What should I do if I think I have gnathostomiasis?

See your doctor for appropriate evaluation and testing. Make sure you let him/her know if you have eaten any raw or undercooked freshwater fish, eels, frogs, reptiles or birds and if you have traveled to any of the areas where the parasite is commonly found.

How is gnathostomiasis diagnosed?

The diagnosis should be considered in someone who has swellings under the skin that move around the body and an elevated level of eosinophils in the blood. The patient should be questioned about any recent history of eating undercooked or raw freshwater fish, eels, frogs, birds, or reptiles in an area where the parasite is found. Special blood tests for Gnathostoma are available, but the blood must be sent to specialty labs outside the United States.

Is medication available to treat gnathostomiasis?

There are 2 antiparasitic medications that have been used successfully in patients with gnathostomiasis affecting the skin. The medications are albendazole and ivermectin. See your doctor for appropriate diagnosis and treatment.

How can I prevent gnathostomiasis?

Don't eat undercooked or raw freshwater fish, eels, frogs, birds, and reptiles, particularly if you are in an area of the world where the parasite is commonly found. Marinating freshwater fish in lime juice, as is done in ceviche, does not kill the parasite. Avoiding contaminated freshwater in areas where the parasite is commonly found, washing your hands with soap and warm water before and after preparing food, or wearing gloves when handling raw tissue from animals that might be infected may also reduce your risk of infection, though none of these has be proven to be effective.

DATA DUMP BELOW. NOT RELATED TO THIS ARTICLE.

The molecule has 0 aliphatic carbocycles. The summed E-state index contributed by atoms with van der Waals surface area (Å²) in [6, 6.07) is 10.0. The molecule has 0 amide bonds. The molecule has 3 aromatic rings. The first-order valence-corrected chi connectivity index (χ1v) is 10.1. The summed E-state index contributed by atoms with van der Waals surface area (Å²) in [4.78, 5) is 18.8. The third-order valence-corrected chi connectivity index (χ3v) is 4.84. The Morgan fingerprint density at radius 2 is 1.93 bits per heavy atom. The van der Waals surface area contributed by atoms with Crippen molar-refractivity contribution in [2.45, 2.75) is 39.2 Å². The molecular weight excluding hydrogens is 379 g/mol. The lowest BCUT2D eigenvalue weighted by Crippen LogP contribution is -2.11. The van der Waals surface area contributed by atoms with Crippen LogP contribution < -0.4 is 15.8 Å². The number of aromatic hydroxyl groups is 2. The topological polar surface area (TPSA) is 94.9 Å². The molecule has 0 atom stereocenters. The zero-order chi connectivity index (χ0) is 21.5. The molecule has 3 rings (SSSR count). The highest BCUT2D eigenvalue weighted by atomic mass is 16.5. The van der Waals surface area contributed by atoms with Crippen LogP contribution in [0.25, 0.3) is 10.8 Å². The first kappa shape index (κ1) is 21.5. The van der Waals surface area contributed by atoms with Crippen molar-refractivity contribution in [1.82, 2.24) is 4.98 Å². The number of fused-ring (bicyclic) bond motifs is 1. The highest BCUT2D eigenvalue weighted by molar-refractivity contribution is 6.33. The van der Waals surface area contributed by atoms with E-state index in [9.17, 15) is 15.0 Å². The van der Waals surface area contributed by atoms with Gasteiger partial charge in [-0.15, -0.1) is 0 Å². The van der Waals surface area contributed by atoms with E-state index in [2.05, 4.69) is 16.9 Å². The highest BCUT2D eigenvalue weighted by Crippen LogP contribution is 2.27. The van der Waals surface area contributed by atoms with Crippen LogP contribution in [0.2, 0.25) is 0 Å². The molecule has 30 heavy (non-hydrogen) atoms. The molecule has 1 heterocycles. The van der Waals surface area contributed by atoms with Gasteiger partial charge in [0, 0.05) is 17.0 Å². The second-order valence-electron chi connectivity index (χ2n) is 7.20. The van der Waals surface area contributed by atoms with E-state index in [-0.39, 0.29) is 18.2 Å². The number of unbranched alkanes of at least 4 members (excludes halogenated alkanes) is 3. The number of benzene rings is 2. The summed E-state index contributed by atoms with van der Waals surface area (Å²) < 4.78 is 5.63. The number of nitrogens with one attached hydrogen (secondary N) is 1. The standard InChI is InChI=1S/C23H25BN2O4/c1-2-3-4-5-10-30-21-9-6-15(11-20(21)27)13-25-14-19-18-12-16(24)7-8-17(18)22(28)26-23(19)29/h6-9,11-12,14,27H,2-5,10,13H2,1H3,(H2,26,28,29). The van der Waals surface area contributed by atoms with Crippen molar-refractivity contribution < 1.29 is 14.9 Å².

The FDA recommends the following for fish preparation or storage to kill parasites.

  • Cooking
    • Cook fish adequately (to an internal temperature of at least 145° F [~63° C]).
  • Freezing (Fish)
    • At -4°F (-20°C) or below for 7 days (total time), or
    • At -31°F (-35°C) or below until solid, and storing at -31°F (-35°C) or below for 15 hours, or
    • At -31°F (-35°C) or below until solid and storing at -4°F (-20°C) or below for 24 hours.

More on: Fight BAC: Safe Food Handling

Can I infect others?

No, the parasite that causes gnathostomiasis is not spread from person to person.

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This information is not meant to be used for self-diagnosis or as a substitute for consultation with a health care provider. If you have any questions about the parasites described above or think that you may have a parasitic infection, consult a health care provider.

 
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  • Page last updated: January 10, 2012